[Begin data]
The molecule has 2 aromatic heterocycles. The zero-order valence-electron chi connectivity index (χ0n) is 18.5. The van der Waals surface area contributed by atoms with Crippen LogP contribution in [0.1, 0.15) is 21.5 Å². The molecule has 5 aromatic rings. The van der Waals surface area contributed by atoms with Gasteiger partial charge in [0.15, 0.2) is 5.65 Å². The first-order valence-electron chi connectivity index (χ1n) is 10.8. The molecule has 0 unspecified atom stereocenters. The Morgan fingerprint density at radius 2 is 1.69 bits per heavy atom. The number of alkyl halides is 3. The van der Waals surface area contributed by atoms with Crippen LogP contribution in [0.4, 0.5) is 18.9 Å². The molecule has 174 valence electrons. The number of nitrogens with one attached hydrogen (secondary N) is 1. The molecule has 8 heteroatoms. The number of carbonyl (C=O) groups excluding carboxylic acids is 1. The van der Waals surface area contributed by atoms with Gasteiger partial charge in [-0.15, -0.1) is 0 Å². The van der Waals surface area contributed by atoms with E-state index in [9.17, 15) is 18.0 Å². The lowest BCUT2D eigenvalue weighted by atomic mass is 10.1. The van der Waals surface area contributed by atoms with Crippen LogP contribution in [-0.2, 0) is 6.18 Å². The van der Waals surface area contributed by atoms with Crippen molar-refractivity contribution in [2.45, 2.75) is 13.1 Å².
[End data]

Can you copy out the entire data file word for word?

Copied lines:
The molecule has 2 aromatic heterocycles. The zero-order valence-electron chi connectivity index (χ0n) is 18.5. The van der Waals surface area contributed by atoms with Crippen LogP contribution in [0.1, 0.15) is 21.5 Å². The molecule has 5 aromatic rings. The van der Waals surface area contributed by atoms with Gasteiger partial charge in [0.15, 0.2) is 5.65 Å². The first-order valence-electron chi connectivity index (χ1n) is 10.8. The molecule has 0 unspecified atom stereocenters. The Morgan fingerprint density at radius 2 is 1.69 bits per heavy atom. The number of alkyl halides is 3. The van der Waals surface area contributed by atoms with Crippen LogP contribution in [0.4, 0.5) is 18.9 Å². The molecule has 174 valence electrons. The number of nitrogens with one attached hydrogen (secondary N) is 1. The molecule has 8 heteroatoms. The number of carbonyl (C=O) groups excluding carboxylic acids is 1. The van der Waals surface area contributed by atoms with Gasteiger partial charge in [-0.15, -0.1) is 0 Å². The van der Waals surface area contributed by atoms with E-state index in [9.17, 15) is 18.0 Å². The lowest BCUT2D eigenvalue weighted by atomic mass is 10.1. The van der Waals surface area contributed by atoms with Crippen LogP contribution in [-0.2, 0) is 6.18 Å². The van der Waals surface area contributed by atoms with Crippen molar-refractivity contribution in [2.45, 2.75) is 13.1 Å².